Despite the work of governments and educational leaders over decades and the development of promising initiatives in a number of regions across the country, there is no First Nation education system that consistently supports and delivers positive outcomes for First Nation students in Canada. What we have now is a patchwork of policies and agreements that do not provide an adequate foundation to support comprehensive improvement or meet the accountability requirements of ensuring that all partners in the education of First Nation students do better.
First Nation students are not failing. Rather, we are failing students through the impact of legislative provisions that are more than one hundred years old and linked to a period that we now accept as deeply harmful and destructive…the residential school era. We need to leave all residue of this time behind by removing the residential school references from the Indian Act. This should be a straightforward task that underscores the important message of change that is consistent with the apology and commitment to reconciliation that the Prime Minister of Canada offered in June 2008.
However, more than this, we need to build a system of education so that First Nation students have the same opportunity and support to succeed as any other child in Canada.
A strong First Nation Education System would be built upon a solid foundation that encompasses the following:
These structural elements of a First Nation Education System are all designed to support and enable school-based initiatives that are necessary to ensure a positive educational experience for First Nation learners, whether they attend school in a First Nation community or in provincial or private schools.
It is critical that the system meets the needs of each First Nation child. We believe that we must put the child at the center of First Nation education reform. We need Canada and First Nations to pledge that they will work together to improve the lives of First Nation students through the development of an effective education system… properly funded, respectful of First Nation language, culture and identity, and able to provide opportunities for life choices and options, including making a positive contribution to the community and participating in the Canadian and global economy.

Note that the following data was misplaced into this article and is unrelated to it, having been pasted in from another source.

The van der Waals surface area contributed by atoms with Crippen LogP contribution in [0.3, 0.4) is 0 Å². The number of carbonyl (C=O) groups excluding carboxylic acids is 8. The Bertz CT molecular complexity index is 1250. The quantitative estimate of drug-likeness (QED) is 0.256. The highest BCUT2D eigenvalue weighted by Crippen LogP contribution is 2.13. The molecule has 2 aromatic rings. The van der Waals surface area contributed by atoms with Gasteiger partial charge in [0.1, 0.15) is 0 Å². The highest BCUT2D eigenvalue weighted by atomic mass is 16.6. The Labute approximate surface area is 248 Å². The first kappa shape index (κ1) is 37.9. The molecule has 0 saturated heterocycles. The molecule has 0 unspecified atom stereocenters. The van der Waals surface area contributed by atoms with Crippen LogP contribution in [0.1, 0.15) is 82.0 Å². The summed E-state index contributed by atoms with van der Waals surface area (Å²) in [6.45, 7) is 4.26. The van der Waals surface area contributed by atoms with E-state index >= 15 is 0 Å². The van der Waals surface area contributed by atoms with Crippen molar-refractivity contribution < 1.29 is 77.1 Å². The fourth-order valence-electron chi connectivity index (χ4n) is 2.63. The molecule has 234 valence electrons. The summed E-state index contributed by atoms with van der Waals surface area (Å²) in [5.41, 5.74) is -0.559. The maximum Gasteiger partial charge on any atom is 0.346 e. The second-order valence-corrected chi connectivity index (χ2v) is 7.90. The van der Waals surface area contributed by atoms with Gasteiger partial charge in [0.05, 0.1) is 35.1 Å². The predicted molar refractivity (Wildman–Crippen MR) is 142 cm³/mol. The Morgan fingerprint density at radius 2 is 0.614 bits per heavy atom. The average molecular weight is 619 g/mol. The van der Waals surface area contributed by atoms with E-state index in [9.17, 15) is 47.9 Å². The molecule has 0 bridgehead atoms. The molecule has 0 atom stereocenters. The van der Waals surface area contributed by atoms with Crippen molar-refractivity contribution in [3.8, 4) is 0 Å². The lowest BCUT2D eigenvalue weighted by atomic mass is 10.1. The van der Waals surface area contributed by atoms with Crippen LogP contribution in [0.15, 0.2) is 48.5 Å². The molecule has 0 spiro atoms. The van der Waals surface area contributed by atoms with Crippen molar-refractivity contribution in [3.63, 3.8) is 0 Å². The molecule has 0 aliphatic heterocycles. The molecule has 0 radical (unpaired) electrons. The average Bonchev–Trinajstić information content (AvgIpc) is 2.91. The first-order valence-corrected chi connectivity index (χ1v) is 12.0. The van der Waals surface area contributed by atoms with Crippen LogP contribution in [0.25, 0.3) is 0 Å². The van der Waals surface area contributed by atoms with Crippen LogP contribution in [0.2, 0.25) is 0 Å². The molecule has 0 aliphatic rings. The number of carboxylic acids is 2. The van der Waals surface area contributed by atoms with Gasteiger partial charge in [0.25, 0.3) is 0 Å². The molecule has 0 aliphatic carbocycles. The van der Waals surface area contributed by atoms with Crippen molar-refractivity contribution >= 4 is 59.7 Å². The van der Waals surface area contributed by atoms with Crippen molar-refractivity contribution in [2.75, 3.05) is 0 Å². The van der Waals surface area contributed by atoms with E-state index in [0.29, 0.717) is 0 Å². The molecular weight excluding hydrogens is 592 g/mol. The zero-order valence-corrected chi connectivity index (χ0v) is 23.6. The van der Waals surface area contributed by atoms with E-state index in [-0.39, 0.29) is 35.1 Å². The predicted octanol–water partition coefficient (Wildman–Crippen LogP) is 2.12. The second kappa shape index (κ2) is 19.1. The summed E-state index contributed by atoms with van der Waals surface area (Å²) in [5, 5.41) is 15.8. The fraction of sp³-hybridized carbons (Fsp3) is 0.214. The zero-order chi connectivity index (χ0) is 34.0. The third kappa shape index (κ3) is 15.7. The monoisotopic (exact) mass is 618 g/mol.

Our report, entitled "Nurturing the Learning Spirit of First Nation Students", includes 3 fundamental principles to guide First Nation education reform and 5 recommendations to support the goal of an effective First Nation Education System. We believe that these are practical recommendations that provide a roadmap to the future while pushing for an urgent timeline designed to ensure that improvements begin now.
The passion, dedication, resilience and hope that we witnessed in First Nation children, parents, caregivers, Elders, educators and leaders, as well as their non-First Nation supporters, gives us confidence that there is momentum to make the changes that are necessary. They ask for no more than anyone else – an effective and responsive system of education that enables students to reach their full potential.
We must do better. And we can do better if we embrace a model of co-creation and reconciliation. It is imperative that we adopt a new direction to working together and abandon the harmful approaches of the past. We believe that our recommendations, combined with the expressed good will and determination of federal and provincial governments and First Nations will make this a successful national priority.
We hope that you will find guidance from this report. We offer it to you in a spirit of deep respect and understanding that the decisions and actions that will be required of you will not be easy, that the issues are urgent and that we must not fail another generation of First Nation students.